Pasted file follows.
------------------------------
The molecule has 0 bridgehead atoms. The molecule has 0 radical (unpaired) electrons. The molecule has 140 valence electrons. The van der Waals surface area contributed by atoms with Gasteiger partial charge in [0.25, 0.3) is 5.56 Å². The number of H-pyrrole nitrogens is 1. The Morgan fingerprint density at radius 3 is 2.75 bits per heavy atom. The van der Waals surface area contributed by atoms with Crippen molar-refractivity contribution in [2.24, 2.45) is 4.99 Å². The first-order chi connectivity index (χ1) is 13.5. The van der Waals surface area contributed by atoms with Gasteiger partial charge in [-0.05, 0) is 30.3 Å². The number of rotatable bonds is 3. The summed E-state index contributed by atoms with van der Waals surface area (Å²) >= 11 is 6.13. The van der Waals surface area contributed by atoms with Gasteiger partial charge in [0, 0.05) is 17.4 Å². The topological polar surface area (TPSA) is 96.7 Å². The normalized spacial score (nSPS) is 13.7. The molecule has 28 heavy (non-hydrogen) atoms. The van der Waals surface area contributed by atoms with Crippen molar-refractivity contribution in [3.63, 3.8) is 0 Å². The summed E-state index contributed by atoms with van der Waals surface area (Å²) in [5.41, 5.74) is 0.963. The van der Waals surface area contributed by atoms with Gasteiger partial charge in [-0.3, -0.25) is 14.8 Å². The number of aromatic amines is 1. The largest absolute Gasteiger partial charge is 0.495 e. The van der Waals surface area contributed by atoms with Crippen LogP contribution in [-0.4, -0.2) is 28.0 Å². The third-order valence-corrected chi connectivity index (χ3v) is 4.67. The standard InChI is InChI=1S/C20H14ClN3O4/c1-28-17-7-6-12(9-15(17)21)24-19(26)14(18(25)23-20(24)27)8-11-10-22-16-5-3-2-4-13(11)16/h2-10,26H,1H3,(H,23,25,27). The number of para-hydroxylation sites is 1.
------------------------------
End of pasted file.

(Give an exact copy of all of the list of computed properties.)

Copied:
The molecule has 0 bridgehead atoms. The molecule has 0 radical (unpaired) electrons. The molecule has 140 valence electrons. The van der Waals surface area contributed by atoms with Gasteiger partial charge in [0.25, 0.3) is 5.56 Å². The number of H-pyrrole nitrogens is 1. The Morgan fingerprint density at radius 3 is 2.75 bits per heavy atom. The van der Waals surface area contributed by atoms with Crippen molar-refractivity contribution in [2.24, 2.45) is 4.99 Å². The first-order chi connectivity index (χ1) is 13.5. The van der Waals surface area contributed by atoms with Gasteiger partial charge in [-0.05, 0) is 30.3 Å². The number of rotatable bonds is 3. The summed E-state index contributed by atoms with van der Waals surface area (Å²) >= 11 is 6.13. The van der Waals surface area contributed by atoms with Gasteiger partial charge in [0, 0.05) is 17.4 Å². The topological polar surface area (TPSA) is 96.7 Å². The normalized spacial score (nSPS) is 13.7. The molecule has 28 heavy (non-hydrogen) atoms. The van der Waals surface area contributed by atoms with Crippen molar-refractivity contribution in [3.63, 3.8) is 0 Å². The summed E-state index contributed by atoms with van der Waals surface area (Å²) in [5.41, 5.74) is 0.963. The van der Waals surface area contributed by atoms with Gasteiger partial charge in [-0.3, -0.25) is 14.8 Å². The number of aromatic amines is 1. The largest absolute Gasteiger partial charge is 0.495 e. The van der Waals surface area contributed by atoms with Crippen LogP contribution in [-0.4, -0.2) is 28.0 Å². The third-order valence-corrected chi connectivity index (χ3v) is 4.67. The standard InChI is InChI=1S/C20H14ClN3O4/c1-28-17-7-6-12(9-15(17)21)24-19(26)14(18(25)23-20(24)27)8-11-10-22-16-5-3-2-4-13(11)16/h2-10,26H,1H3,(H,23,25,27). The number of para-hydroxylation sites is 1.